I recently had the rare pleasure to accidentally set my chip (328PB) to the wrong clock setting, right after spending hours carefully wiring everything up. All was working wonderfully well, but I wanted to switch over to the external xtal. Due to some Atmel process changes, the old high freq, large-swing mode is no longer avail (but I was gonna operate in a valid, not so high 10 MHz range). With one push of the fuse programming button everything ground to the proverbial halt. Of course I assumed I could inject a square wave "clock" into the XTAL 1 pin & all would be recoverable (after removing my xtal). I set up my generator (& used a scope to verify)....but no dice...I tried several different freqs, but the programmer would never connect to the chip. I thought I might have accidentally selected low freq (as in 32KHz), when I meant to select low power. So I went back & tried injecting 32KHz, 10KHz, 100KHz...still no dice (and I set the programmer to <1/4 of my clock).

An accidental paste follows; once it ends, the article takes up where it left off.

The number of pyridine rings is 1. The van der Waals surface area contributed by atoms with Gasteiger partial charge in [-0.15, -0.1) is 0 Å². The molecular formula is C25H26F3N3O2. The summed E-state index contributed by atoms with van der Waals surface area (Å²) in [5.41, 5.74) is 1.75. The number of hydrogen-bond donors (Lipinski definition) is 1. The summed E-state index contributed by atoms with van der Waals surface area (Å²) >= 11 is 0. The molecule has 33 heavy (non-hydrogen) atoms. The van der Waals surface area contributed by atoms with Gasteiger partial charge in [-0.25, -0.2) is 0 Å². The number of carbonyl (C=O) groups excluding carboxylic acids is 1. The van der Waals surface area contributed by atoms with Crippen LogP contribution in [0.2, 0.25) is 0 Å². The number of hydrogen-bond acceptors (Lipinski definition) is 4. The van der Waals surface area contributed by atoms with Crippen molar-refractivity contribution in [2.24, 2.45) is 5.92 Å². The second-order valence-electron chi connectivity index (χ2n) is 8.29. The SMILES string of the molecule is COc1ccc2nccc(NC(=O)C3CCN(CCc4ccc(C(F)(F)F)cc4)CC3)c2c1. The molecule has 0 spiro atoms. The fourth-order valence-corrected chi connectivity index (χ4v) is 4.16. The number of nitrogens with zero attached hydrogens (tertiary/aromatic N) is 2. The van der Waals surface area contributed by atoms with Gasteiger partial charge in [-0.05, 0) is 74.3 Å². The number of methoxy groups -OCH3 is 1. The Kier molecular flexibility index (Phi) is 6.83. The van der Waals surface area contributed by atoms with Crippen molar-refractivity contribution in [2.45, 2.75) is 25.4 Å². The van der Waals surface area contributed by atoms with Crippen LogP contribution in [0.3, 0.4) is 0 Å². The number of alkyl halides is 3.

After all this time messing around, I was gonna let my hot air out & just swap in a new chip, but had the thought---if I had selected the 32KHz watch xtal, that's nominally a pretty weak signal. So I hooked up my gen once again, but turned the amplitude way down. Amazingly the programmer saw the chip the very first try & I was back in business. Indeed, I had set the fuses to the 32KHz mode. I don't recall what the injection freq was, but it was at a rather feeble magnitude compared with a full logic swing. I verified that if I turned the generator voltage level back up, it would not detect the chip (using Atmel MKII programmer). At least/last I was able to change the fuse properly & get my xtal humming.